BCAB #1232 - Egress Doors and Sliding Partitions - Sentence 3.3.1.8.(5)

January 19, 1991

BCAB #1232

Re: Egress Doors and Sliding Partitions - Sentence 3.3.1.8.(5)

Project Description

A retail luggage store located in a covered shopping mall. The front wall of the store consists of two display windows separated by the store entry. When the store is closed the entry is secured with a folding/sliding metal and glass partition/grille.

Reason for Appeal

The store in question requires two egress doors and Sentence 3.3.1.8.(1) requires, with three exceptions, egress doors to swing on a vertical axis. The exception that applies to this case is in Sentence 3.3.1.8.(5) which says: "Movable partitions which are open during normal working hours and used to separate a public corridor from an adjacent Group D or E occupancy need not conform to Sentences (1) & (3)." (Sentence (3) permits sliding doors which will also swing in an emergency.)

Appellant's Position

The appellant contends that the Code clearly permits sliding partitions in this situation providing they are open during "normal business hours." He feels that so long as the public is not in the store when the partition is closed it is safe for the staff to be there.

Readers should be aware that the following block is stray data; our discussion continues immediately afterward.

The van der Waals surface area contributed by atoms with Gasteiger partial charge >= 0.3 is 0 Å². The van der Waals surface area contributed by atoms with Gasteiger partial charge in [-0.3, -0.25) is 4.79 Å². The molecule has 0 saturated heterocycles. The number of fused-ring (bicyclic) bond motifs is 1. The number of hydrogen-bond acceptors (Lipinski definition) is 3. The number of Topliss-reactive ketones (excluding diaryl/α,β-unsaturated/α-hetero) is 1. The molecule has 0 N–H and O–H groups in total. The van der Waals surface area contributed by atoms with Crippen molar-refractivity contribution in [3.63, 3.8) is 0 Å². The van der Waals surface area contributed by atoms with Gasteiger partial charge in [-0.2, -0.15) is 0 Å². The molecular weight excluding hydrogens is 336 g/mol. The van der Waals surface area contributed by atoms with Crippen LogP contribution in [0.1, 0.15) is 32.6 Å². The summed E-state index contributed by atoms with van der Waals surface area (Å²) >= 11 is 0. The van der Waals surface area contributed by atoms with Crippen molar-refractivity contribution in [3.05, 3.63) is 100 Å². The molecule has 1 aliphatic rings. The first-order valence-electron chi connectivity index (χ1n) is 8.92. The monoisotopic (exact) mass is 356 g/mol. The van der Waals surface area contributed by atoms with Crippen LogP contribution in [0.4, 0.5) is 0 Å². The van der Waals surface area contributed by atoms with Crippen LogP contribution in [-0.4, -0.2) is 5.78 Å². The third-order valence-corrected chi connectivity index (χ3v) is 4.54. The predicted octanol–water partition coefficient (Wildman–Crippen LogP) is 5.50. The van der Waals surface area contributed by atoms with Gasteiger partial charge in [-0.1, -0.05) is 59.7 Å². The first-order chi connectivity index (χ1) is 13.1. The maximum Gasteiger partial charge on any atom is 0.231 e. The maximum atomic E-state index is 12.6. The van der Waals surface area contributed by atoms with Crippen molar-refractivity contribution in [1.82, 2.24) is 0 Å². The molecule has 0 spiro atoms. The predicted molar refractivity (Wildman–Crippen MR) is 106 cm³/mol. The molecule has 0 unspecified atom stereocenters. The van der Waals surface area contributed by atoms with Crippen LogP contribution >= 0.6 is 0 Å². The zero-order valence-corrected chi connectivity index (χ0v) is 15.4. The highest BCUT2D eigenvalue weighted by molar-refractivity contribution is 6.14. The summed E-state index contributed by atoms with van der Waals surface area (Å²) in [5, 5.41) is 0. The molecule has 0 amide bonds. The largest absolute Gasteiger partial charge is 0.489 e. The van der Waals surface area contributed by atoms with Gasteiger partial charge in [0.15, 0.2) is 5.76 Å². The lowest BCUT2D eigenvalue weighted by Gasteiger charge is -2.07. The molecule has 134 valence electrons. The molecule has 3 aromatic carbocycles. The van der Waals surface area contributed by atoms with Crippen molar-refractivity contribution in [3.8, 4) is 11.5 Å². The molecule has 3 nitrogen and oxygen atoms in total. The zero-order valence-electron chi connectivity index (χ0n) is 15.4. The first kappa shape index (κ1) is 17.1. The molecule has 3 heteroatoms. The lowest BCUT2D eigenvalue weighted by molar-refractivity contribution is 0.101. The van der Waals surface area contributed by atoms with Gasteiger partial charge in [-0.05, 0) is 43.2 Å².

Building Official's Position

The building official maintains that "normal working hours" includes time when only staff is in the store and as it is quite common for staff to be in the store with the sliding partition closed an egress door swinging on a vertical axis is required.

Appeal Board Decision #1232

It is the determination of the Board that "normal working hours" is any time the suite is occupied. Therefore, the moveable partition must not obstruct the required means of egress at any time the suite is occupied.

The Board recognizes that this decision goes against commonly accepted practice and may cause operational problems. The Board will recommend to the Building Standards Branch that a risk assessment be conducted regarding this issue with a view to rationalizing or changing the Code.

George R. Humphrey, Chair